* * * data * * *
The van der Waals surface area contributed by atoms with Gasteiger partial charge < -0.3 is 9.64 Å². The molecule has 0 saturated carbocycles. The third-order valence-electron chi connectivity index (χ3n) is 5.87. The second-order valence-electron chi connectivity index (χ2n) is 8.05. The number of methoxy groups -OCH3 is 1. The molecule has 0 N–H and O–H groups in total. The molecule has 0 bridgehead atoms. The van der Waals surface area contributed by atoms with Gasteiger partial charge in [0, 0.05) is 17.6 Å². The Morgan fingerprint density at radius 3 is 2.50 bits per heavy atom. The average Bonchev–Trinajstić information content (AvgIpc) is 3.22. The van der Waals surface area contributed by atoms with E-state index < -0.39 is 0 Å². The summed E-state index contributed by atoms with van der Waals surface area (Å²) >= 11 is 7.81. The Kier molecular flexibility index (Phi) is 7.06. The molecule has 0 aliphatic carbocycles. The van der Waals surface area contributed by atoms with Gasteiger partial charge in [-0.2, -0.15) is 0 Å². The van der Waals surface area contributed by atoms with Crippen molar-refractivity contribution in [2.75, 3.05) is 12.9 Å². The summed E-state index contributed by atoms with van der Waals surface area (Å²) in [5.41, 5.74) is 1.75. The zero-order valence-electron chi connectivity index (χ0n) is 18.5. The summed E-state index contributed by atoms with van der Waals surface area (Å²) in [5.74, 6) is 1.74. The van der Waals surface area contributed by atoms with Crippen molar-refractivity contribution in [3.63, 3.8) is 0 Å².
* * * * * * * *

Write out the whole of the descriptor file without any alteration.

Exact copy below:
The van der Waals surface area contributed by atoms with Gasteiger partial charge < -0.3 is 9.64 Å². The molecule has 0 saturated carbocycles. The third-order valence-electron chi connectivity index (χ3n) is 5.87. The second-order valence-electron chi connectivity index (χ2n) is 8.05. The number of methoxy groups -OCH3 is 1. The molecule has 0 N–H and O–H groups in total. The molecule has 0 bridgehead atoms. The van der Waals surface area contributed by atoms with Gasteiger partial charge in [0, 0.05) is 17.6 Å². The Morgan fingerprint density at radius 3 is 2.50 bits per heavy atom. The average Bonchev–Trinajstić information content (AvgIpc) is 3.22. The van der Waals surface area contributed by atoms with E-state index < -0.39 is 0 Å². The summed E-state index contributed by atoms with van der Waals surface area (Å²) >= 11 is 7.81. The Kier molecular flexibility index (Phi) is 7.06. The molecule has 0 aliphatic carbocycles. The van der Waals surface area contributed by atoms with Gasteiger partial charge in [-0.2, -0.15) is 0 Å². The van der Waals surface area contributed by atoms with Crippen molar-refractivity contribution in [2.75, 3.05) is 12.9 Å². The summed E-state index contributed by atoms with van der Waals surface area (Å²) in [5.41, 5.74) is 1.75. The zero-order valence-electron chi connectivity index (χ0n) is 18.5. The summed E-state index contributed by atoms with van der Waals surface area (Å²) in [5.74, 6) is 1.74. The van der Waals surface area contributed by atoms with Crippen molar-refractivity contribution in [3.63, 3.8) is 0 Å².